• equip doors and gates with safety locks

  • remove guns

  • use lighting to reduce confusion and restlessness at night

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Medications can be effective in some situations, but they must be used carefully and are most effective when combined with non-drug approaches. Medications should target specific symptoms so their effect can be monitored. In general, it is best to start with a low dose of a single drug. People with dementia are susceptible to serious side effects, including a slightly increased risk of death from antipsychotic medications. Risk and potential benefits of a drug should be carefully analyzed for any individual. Examples of medications commonly used to treat behavioral and psychiatric symptoms include the following:

Antidepressant medications for low mood and irritability

  • citalopram (Celexa®)

  • fluoxetine (Prozac®)

  • paroxetine (Paxil®)

  • sertraline (Zoloft®)

Anxiolytics for anxiety, restlessness, verbally disruptive behavior and resistance

  • lorazepam (Ativan®)

  • oxazepam (Serax®)

Antipsychotic medications for hallucinations, delusions, aggression, hostility and uncooperativeness

  • aripiprazole (Abilify®)

  • clozapine (Clozaril®)

  • olanzapine (Zyprexa®)

  • quetiapine (Seroquel®)

  • risperidone (Risperdal®)

  • ziprasidone (Geodon®)

Although antipsychotics are among the most frequently used medications for treating agitation, some physicians may prescribe an anticonvulsant/mood stabilizer, such as carbamazepine (Tegretol®) or divalproex (Depakote®) for hostility or aggression.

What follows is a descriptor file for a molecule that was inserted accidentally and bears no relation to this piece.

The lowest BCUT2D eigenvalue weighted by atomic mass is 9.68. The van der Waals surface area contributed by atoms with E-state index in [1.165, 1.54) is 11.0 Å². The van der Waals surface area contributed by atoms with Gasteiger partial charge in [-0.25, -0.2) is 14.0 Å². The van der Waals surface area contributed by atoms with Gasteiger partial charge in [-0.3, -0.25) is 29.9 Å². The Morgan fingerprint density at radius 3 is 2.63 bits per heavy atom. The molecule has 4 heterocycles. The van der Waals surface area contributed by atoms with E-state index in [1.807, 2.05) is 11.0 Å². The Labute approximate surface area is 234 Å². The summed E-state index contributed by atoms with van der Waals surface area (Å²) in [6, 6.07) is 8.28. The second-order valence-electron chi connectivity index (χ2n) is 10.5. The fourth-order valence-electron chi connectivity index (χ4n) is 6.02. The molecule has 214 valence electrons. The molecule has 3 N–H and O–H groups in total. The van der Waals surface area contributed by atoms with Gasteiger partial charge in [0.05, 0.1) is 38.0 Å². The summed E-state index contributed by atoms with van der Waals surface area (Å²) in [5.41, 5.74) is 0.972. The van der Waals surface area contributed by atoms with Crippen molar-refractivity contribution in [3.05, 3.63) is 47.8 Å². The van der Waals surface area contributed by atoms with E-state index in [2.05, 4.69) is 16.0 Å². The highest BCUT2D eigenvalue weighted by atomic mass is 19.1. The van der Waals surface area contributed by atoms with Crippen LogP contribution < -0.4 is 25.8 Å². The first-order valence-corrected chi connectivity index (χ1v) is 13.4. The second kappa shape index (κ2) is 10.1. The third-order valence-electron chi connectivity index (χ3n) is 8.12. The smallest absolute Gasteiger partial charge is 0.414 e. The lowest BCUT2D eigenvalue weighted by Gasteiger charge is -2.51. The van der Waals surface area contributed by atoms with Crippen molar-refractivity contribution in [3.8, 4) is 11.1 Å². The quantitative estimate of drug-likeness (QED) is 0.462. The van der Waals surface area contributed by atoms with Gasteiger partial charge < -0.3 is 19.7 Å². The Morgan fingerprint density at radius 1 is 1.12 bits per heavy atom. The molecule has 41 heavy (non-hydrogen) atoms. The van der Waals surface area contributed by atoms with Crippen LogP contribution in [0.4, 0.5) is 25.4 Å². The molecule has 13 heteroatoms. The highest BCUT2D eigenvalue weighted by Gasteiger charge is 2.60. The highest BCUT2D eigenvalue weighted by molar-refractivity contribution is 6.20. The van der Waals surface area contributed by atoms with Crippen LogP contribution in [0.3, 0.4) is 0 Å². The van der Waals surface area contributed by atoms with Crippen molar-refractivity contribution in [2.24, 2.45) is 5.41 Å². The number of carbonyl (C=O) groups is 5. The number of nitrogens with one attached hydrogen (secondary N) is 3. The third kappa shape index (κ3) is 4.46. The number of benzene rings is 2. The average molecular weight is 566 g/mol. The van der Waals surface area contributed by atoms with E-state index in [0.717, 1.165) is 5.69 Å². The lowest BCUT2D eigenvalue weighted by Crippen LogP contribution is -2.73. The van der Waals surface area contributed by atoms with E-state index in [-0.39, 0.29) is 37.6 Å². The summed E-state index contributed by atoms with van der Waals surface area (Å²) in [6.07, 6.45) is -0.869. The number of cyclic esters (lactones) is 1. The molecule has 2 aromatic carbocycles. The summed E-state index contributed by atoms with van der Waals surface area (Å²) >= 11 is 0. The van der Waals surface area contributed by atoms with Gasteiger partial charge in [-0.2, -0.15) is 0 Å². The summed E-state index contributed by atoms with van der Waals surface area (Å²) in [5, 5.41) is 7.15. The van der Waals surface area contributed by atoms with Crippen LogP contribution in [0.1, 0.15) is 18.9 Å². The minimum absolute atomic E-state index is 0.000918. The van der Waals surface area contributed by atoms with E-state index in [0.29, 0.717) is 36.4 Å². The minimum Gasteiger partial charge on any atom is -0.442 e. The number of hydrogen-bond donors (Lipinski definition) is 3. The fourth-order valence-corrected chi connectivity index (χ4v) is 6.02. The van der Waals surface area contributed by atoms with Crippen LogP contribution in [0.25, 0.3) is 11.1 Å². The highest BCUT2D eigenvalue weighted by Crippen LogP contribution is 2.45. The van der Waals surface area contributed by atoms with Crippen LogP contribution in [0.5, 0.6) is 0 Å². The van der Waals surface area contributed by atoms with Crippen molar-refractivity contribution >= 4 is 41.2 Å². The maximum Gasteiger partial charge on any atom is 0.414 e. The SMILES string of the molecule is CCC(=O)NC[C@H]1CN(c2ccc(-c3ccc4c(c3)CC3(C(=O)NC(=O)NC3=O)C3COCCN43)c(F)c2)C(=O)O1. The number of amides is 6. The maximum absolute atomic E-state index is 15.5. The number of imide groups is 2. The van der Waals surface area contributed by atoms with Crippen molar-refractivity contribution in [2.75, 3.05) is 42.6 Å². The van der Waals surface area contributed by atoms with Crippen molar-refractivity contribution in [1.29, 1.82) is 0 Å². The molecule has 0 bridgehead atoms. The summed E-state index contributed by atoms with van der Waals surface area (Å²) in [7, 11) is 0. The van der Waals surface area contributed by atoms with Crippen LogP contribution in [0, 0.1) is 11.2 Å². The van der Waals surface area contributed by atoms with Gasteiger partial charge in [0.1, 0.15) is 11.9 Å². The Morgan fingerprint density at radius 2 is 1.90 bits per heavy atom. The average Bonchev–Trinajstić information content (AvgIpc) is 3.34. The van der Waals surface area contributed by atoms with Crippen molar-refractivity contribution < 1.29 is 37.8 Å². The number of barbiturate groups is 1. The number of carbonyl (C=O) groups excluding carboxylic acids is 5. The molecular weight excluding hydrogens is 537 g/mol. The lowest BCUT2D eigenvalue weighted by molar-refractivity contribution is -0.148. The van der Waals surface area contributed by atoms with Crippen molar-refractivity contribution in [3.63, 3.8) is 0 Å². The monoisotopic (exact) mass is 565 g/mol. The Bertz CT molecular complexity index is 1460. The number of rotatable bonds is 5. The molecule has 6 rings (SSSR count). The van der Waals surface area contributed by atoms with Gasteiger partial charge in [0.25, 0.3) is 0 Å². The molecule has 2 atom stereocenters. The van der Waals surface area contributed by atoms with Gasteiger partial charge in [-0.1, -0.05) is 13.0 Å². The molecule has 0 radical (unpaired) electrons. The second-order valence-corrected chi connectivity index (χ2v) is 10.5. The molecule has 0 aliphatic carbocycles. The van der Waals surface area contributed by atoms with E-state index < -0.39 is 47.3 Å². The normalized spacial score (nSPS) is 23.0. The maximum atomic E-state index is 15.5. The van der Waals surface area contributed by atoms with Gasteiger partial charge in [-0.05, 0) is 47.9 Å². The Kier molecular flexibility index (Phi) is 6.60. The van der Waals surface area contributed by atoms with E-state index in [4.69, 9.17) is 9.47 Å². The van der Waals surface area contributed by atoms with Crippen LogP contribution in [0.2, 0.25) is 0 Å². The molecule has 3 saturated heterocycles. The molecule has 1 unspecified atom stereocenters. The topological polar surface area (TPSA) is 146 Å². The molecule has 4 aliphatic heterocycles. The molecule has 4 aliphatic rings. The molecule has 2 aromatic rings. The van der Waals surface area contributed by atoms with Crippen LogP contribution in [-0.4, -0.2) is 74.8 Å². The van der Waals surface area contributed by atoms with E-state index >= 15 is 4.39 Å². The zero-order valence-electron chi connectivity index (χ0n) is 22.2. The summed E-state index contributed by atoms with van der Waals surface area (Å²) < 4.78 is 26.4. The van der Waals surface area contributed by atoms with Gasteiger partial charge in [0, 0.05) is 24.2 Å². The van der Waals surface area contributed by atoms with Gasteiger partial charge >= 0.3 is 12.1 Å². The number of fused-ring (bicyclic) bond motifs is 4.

Sedative medications, which are used to treat insomnia or sleep problems, may cause incontinence, instability, falls or increased agitation. These drugs must be used with caution, and caregivers need to be aware of these possible side effects.

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Helpful hints during an episode of agitation

Do: back off and ask permission, use calm positive statements, reassure, slow down, use visual or verbal cues, add light, offer guided choices between two options, focus on pleasant events, offer simple exercise options, or limit stimulation.

Do not: raise voice, take offense, corner, crowd, restrain, rush, criticize, ignore, confront, argue, reason, shame, demand, condescend, force, explain, teach, show alarm, or make sudden movements out of the person’s view.

Say: May I help you? Do you have time to help me? You’re safe here. Everything is under control. I apologize. I’m sorry that you are upset. I know it’s hard. I will stay until you feel better.

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Helpful hints to prevent agitation

Create a calm environment: remove stressors, triggers or danger; move person to a safer or quieter place; change expectations; offer security object, rest or privacy; limit caffeine use; provide opportunity for exercise; develop soothing rituals; and use gentle reminders.

Avoid environmental triggers: noise, glare, insecure space, and too much background distraction, including television.

Monitor personal comfort: check for pain, hunger, thirst, constipation, full bladder, fatigue, infections, and skin irritation; ensure a comfortable temperature; be sensitive to fears, misperceived threats, and frustration with expressing what is wanted.

The Alzheimer’s Association Clinical Issues and Interventions Work Group, a team of consulting physicians and specialists, developed the content of this page.